I live in a neighborhood that is among the poorest in Columbus, Ohio, Franklinton. I moved here to live amongst the poor, writes Richard Gallenstein.
It has astroundingly high unempoyment and about a fourth of thehouses are boarded up.
I moved here to join in the work of an organization called Franklinton Gardens which runs a small urban farm in this low income neighborhood. Last summer, before classes started, I spent my days working on the farm and getting to know my neighbors. It was a very simple life and it was immersed in a community that most people would hate to live in. This has been a powerful experience for me in many ways. One of the ways is that I have grown in my appreciation for the message of Distributism and the Catholic way of life. I have learned these through seeing the aspects of community that exist here and I believe that it would be of tremendous benefit to the Church if all Catholics learned from this neighborhood.
First I have to admit that Franklinton has many problems, as one would expect. There is a relatively high crime rate, some gang activity, entitlement mentality, drug abuse, high unwed fertility rate, etc. The economy is very bad and most of the economic activity carries money out of the neighborhood. Most people rent their houses and the owners live outside the neighborhood in the nice suburbs and rarely take care of their properties. All the local businesses and corner stores are owned by out of towners so the money leaves with them. The list goes on. But despite all of its flaws there is a refreshing amount of life here. Life that inspires me.
When I walk out my front door in Franklinton and walk down the street I encounter person after person, neighbor after neighbor. People are on their porches and neighbors are walking down the sidewalk to meet up with other neighbors. The streets are often filled with children playing. Every time I leave the house I am bombarded with neighbor kids who want to play. In the year that I have spent here I already know far more of my neighbors than I knew in the neighborhood where I grew up for 22 years. There is a reality of community here.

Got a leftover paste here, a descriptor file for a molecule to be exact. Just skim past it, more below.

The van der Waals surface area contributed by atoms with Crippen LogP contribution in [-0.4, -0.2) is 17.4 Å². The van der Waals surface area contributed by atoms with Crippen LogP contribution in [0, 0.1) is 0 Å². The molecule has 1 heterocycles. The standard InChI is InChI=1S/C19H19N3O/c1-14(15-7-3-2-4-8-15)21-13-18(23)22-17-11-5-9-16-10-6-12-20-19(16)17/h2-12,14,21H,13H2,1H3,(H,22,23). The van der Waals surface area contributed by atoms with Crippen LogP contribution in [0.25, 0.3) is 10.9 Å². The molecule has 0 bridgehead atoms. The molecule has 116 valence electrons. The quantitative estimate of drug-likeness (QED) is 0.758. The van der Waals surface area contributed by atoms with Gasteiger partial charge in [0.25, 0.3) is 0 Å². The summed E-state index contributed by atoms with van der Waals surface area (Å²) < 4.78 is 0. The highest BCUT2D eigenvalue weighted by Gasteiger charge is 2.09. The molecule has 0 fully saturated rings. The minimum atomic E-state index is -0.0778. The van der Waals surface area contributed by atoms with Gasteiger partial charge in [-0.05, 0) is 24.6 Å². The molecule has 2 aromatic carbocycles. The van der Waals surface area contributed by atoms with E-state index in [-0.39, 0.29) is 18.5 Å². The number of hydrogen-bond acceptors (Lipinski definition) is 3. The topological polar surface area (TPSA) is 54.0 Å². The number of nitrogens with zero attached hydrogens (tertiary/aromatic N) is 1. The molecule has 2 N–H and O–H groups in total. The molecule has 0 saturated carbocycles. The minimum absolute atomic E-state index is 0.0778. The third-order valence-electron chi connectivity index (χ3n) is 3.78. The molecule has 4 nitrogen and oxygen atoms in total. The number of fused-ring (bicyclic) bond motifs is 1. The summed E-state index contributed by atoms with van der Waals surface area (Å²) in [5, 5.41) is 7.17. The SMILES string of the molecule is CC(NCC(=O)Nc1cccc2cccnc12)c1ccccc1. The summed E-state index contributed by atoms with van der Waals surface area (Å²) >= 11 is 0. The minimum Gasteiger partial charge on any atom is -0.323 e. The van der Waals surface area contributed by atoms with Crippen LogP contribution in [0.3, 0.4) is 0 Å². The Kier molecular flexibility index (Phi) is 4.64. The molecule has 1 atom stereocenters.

I have been in and driven through many suburbs in my life but none of them have been like this. They are often barren, lifeless places. You might see an occasional person watering their lawn or someone jogging. But mostly they are quiet and impersonal. Few children playing and few people outside. Certainly no streets filled with people sitting on their front porches talking to each other while their children are playing. People are often trapped under the oppression of their TV’s and video games. Or people are away from homes busy with other things. Their houses can be miles away from the nearest place to shop or do activities so everyone has to drive everywhere. Walking isn’t an option. And it seems like the richer the neighborhood gets, the drier and more lifeless the neighborhood becomes. The bigger the houses are, the bigger the yards are, the less community there is.
A new and strong Catholic subculture is beginning to emerge out of the dust of the last few decades. Positive trends are being seen in the quality and quantity of seminarians and in new lay movements like EWTN and Campus/youth ministries. This growing subculture is promising and yet it needs more. The growing Catholic subculture needs to build authentic and rich communities. As we seek to strengthen Catholic families we also need to strengthen communities of families that can continually support each other. We need neighbors. Catholic families need to raise their children around other Catholic families where their children can play freely with each other. When I am in Franklinton and I see children playing on my street and rows of houses with people sitting on their front porches talking to one another, I see community.
I look at Franklinton and I have a vision of a Catholic Community. Imagine if the Church, in a very tangible way, was right outside the front door.
- Richard Gallenstein
Distributism and the Inner City (Distributist Review)
Columbusite (Wikipedia CC 3.0)